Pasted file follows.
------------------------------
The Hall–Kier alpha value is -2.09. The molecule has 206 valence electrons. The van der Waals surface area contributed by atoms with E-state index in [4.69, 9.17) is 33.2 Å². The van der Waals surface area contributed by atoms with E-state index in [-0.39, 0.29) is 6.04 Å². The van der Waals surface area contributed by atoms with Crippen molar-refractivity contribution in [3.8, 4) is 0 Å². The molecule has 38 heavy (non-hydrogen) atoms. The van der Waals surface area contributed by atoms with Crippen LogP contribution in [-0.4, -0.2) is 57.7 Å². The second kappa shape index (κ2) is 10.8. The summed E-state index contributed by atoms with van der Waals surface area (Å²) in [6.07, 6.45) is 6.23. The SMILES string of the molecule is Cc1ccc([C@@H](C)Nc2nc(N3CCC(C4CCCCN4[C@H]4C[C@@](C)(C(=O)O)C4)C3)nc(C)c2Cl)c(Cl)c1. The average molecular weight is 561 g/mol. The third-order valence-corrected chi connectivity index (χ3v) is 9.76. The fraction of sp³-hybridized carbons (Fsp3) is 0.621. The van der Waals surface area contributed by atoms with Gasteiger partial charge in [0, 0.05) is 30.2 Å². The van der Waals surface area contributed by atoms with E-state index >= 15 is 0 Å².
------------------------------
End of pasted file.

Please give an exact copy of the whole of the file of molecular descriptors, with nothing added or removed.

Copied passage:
The Hall–Kier alpha value is -2.09. The molecule has 206 valence electrons. The van der Waals surface area contributed by atoms with E-state index in [4.69, 9.17) is 33.2 Å². The van der Waals surface area contributed by atoms with E-state index in [-0.39, 0.29) is 6.04 Å². The van der Waals surface area contributed by atoms with Crippen molar-refractivity contribution in [3.8, 4) is 0 Å². The molecule has 38 heavy (non-hydrogen) atoms. The van der Waals surface area contributed by atoms with Crippen LogP contribution in [-0.4, -0.2) is 57.7 Å². The second kappa shape index (κ2) is 10.8. The summed E-state index contributed by atoms with van der Waals surface area (Å²) in [6.07, 6.45) is 6.23. The SMILES string of the molecule is Cc1ccc([C@@H](C)Nc2nc(N3CCC(C4CCCCN4[C@H]4C[C@@](C)(C(=O)O)C4)C3)nc(C)c2Cl)c(Cl)c1. The average molecular weight is 561 g/mol. The third-order valence-corrected chi connectivity index (χ3v) is 9.76. The fraction of sp³-hybridized carbons (Fsp3) is 0.621. The van der Waals surface area contributed by atoms with Gasteiger partial charge in [0, 0.05) is 30.2 Å². The van der Waals surface area contributed by atoms with E-state index >= 15 is 0 Å².